Venice Art Festival Becomes City of Light
The City of Water has been transformed into a City of Light for the prestigious Venice Biennale contemporary art festival starting Saturday, where 83 artists and 89 countries are represented.
Venice's historic Arsenal, a medieval shipyard complex in the heart of the historic city, hosts an exhibition entitled "ILLUMInations" while the national pavilions are spread around a park on the shores of the Venice lagoon.
"There are references to light in many of the works," Bice Curiger, visual arts director for the Biennale, said at a news conference in the city.
The festival has more than a touch of the spirit of Venetian Renaissance artist Tintoretto -- whom Curiger described as "a painter of light".
At an installation by Britain's James Turrell, visitors enter an immaculate white cube where they find themselves shrouded in a sort of fog tinted in blue, purple and pink -- a disconcerting sensorial experience.
There is reflected light in the installation "15 steps towards the Virgin" by Monica Bonvicini in which visitors' silhouettes undulate on mirror-covered steps lit up by neon, one of which has been riddled with bullets.
The Italian said Tintoretto's Presentation of the Virgin had inspired her.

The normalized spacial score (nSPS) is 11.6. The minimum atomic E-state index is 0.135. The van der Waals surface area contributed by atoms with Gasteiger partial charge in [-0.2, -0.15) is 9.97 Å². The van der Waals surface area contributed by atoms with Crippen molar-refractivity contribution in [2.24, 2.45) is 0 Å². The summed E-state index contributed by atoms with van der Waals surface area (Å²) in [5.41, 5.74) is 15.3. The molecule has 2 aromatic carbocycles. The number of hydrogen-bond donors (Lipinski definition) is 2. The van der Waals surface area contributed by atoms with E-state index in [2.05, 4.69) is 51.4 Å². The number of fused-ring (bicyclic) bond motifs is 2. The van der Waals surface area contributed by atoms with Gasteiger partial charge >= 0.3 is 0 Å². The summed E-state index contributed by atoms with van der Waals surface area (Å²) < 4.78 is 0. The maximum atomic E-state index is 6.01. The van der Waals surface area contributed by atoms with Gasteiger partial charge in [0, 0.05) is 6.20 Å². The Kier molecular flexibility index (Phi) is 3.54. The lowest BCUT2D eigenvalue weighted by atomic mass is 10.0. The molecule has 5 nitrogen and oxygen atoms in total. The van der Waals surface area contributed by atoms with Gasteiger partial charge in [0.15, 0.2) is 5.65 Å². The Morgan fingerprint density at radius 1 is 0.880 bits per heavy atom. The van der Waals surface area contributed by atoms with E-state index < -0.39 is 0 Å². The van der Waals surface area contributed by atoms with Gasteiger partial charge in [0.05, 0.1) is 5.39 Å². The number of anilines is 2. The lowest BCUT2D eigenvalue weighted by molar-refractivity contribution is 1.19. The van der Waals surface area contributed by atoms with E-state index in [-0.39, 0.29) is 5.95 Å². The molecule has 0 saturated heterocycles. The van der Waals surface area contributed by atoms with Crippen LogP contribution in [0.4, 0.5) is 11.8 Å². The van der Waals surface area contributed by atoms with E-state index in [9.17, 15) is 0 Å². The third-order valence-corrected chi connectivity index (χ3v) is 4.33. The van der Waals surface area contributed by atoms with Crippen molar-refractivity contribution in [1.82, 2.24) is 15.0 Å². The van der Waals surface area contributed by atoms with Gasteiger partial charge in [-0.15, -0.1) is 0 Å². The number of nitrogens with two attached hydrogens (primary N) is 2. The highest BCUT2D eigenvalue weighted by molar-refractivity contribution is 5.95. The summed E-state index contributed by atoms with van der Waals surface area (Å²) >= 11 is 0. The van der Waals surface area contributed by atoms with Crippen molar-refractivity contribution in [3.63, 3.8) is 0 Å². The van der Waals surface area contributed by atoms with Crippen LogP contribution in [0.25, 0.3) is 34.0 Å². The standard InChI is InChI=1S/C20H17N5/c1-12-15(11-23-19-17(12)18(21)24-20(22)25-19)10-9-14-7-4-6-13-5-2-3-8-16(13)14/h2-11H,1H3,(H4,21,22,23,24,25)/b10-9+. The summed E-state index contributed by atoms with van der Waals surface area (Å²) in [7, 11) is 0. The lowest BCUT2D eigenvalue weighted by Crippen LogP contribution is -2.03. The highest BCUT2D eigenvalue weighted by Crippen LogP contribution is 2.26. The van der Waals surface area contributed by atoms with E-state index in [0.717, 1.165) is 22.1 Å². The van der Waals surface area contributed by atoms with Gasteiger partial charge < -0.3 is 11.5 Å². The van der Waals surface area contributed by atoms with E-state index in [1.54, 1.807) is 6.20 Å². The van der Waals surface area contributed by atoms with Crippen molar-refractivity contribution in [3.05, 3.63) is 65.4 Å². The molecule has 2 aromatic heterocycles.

Far from rejecting classical art, artists taking part in the Biennale appear to want to re-appropriate it by re-interpreting it.
One example is an installation by Britain's Ryan Gander featuring two reproductions of a Degas painting.
And one of the most eye-catching works is by Switzerland's Urs Fischer -- three marble-like statues made of wax that will be set on fire during the festival.
The statue of a businessman dressed for the weekend is already burning away, with its flickering flame currently making its way through the head.
Another unusual work is by Britain's Gerard Byrne -- a reflection about Loch Ness and its famous monster through a video and a series of black-and-white photos depicting trunks of dead trees and disturbing shadows.
One of the highlights is U.S. photographer Cindy Sherman, who has put together a series of collages in which she dresses up as different historical figures -- including Joan of Arc -- all set against bucolic backdrops.
Rising power China has the Biennale's prestigious first hall.
Chinese artist Song Dong plunges the visitor into a labyrinth made up of 100 wardrobe doors from his grandmother's attic, which is overlooked by the entry way of his family's ancestral home.
Countries taking part for the first time include Bahrain and Saudi Arabia.